Biopic Displays China at a Crossroads, Then and Now

In an attempt to write entries (and with a little push from ZJ) covering topics trending in China, this entry will discuss a recently-launched TV series covered in the Chinese and Western press. 

历史转折中的邓小平, roughly translated as Deng Xiaoping at History’s Crossroads, aired on Aug. 8 on CCTV and its digital counterpart. My husband’s watching the 48 episode series online, released as part of commemorating the 110th birthday of Deng Xiaoping, which happens to be today. The Wall Street Journal’s China Real Time Report gives a thorough synopsis of the biopic’s premise and why it’s worthy of our attention:

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H7N9, North Korea, & Censorship

The total count is now at 38, with 10 deaths. It’s still situated in Eastern China in Shanghai City, Jiangsu, Anhui, and Zhejiang provinces. If you don’t know where these are in relation to Xi’an, take a look at Google maps.

The government seems to be taking as much precautions as you can in an overly populated and rules-seen-more as guidelines society.

They stopped the sale of live poultry in many metropolises in the previously mentioned provinces. They also slaughtered over 20,000 birds. Sadly, this hasn’t seemed to stop all poultry sales, because even when something is restricted or banned in China, someone, especially when it comes down to the bottom line, will find a loophole.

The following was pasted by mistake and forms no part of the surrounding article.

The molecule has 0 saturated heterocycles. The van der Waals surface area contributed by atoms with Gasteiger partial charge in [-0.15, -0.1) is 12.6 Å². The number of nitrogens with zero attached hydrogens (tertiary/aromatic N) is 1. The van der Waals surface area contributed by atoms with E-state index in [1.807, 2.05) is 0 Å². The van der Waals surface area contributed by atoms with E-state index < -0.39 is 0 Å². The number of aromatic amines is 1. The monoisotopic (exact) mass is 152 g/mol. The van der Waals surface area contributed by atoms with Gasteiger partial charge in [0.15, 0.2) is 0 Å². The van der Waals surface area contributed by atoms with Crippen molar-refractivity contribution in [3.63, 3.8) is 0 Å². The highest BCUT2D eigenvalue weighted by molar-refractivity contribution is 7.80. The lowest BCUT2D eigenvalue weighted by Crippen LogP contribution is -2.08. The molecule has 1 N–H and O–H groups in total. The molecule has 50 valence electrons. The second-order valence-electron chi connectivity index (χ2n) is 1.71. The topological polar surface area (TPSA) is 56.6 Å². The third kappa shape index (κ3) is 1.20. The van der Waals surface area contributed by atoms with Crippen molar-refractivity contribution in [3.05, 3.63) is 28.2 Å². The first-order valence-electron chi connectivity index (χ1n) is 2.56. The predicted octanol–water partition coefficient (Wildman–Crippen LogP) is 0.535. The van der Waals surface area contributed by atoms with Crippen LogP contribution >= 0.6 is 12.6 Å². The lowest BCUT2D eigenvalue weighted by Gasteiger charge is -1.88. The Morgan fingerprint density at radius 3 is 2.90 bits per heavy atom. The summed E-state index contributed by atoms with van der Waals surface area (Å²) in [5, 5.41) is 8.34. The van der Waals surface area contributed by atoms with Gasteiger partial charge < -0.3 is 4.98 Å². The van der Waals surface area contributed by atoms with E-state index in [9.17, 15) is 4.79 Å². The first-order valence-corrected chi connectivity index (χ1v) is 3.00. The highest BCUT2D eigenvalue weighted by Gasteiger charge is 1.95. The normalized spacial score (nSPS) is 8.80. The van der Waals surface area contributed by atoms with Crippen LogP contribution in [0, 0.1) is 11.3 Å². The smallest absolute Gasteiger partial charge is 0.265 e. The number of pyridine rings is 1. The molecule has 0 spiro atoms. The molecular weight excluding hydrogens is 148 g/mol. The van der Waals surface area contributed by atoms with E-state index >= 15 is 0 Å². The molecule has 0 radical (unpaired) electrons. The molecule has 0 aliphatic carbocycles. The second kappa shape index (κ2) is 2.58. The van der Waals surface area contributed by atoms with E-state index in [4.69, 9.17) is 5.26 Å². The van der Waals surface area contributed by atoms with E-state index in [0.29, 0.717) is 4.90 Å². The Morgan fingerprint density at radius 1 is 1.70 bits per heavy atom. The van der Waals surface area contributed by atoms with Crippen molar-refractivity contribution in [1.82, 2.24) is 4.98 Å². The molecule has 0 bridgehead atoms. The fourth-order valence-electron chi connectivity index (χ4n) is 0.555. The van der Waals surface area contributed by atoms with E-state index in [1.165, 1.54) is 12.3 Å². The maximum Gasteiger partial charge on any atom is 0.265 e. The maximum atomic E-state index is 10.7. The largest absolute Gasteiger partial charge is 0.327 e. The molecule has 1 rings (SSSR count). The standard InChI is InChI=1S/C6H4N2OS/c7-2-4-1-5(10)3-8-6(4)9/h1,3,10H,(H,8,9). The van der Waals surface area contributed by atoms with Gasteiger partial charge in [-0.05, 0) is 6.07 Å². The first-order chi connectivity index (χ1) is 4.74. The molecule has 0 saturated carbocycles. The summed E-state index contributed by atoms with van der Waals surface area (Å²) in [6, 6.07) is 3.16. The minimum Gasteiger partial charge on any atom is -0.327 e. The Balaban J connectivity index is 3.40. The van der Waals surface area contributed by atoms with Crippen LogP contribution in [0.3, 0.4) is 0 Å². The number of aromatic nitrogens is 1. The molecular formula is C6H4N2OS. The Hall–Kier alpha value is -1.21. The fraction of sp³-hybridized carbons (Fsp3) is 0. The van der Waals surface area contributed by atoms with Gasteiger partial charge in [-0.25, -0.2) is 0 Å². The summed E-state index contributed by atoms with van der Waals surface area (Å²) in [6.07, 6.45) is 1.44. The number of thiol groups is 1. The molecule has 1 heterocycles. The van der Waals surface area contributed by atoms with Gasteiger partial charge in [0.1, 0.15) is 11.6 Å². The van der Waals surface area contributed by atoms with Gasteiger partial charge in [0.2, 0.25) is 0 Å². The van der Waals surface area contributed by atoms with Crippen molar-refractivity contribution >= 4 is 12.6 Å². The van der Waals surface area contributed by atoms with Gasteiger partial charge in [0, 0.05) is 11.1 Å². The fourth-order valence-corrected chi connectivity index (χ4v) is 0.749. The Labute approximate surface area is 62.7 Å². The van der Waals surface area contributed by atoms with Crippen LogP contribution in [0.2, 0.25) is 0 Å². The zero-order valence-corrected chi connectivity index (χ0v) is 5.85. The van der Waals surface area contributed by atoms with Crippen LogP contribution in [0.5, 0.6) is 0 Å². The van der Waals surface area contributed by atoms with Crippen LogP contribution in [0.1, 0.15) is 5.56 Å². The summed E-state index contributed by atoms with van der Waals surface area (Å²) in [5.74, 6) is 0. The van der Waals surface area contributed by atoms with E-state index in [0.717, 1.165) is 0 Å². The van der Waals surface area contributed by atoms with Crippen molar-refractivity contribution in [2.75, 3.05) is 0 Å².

Although most of the poultry I would consume would be from around here, most likely the outskirts of Xi’an, I am avoiding meat entirely just to stay on the safe side. I’ve increased my intake of tofu, much to my own dismay, but as the Chinese say 没办法, mei2ban4fa3.

Moving on to another topic of hot discussion: North Korea. A lot of foreign press has decided that Xi Jinping’s recent comments at the Baoa Forum, an Asian bi-lateral conference, imply that China is sick of its younger brother. To some extent, I think this analysis is fair, but doesn’t really encompass the whole picture. China would rather not see a unified peninsula as they see that as playing into America’s dominance or pivot towards Asia. Kerry is making his first appearance in Asia, with a visit to Beijing so I’ll have to keep you updated on the rhetoric that the Chinese government plans to serve the U.S. gov…

On a similar note of rhetoric, Tarantino’s film Django Unchained made its debut in China on Thursday. Unfortunately, it can’t really adequately be called a debut, since the movie was pulled from theaters. In some reports, pulled just as the film began screening. It seems that the censorship gods had not done an adequate job in evaluating the film. Although it was already heavily censored for your typical Tarantino blood and gore, it appeared that the Ministry of Film, Television, and Radio (it has a new name that is far too lengthy and that I am failing to recall at this exact moment) overlooked a nude scene where Jamie Foxx’s character’s “manly bits” can be partially seen. Of course, if you are the Ministry you tell everyone that it is due to some “technical errors.”

I’m off to dinner with Sara and Sandro for some Indian. I have some other entries I am working on so stay tuned!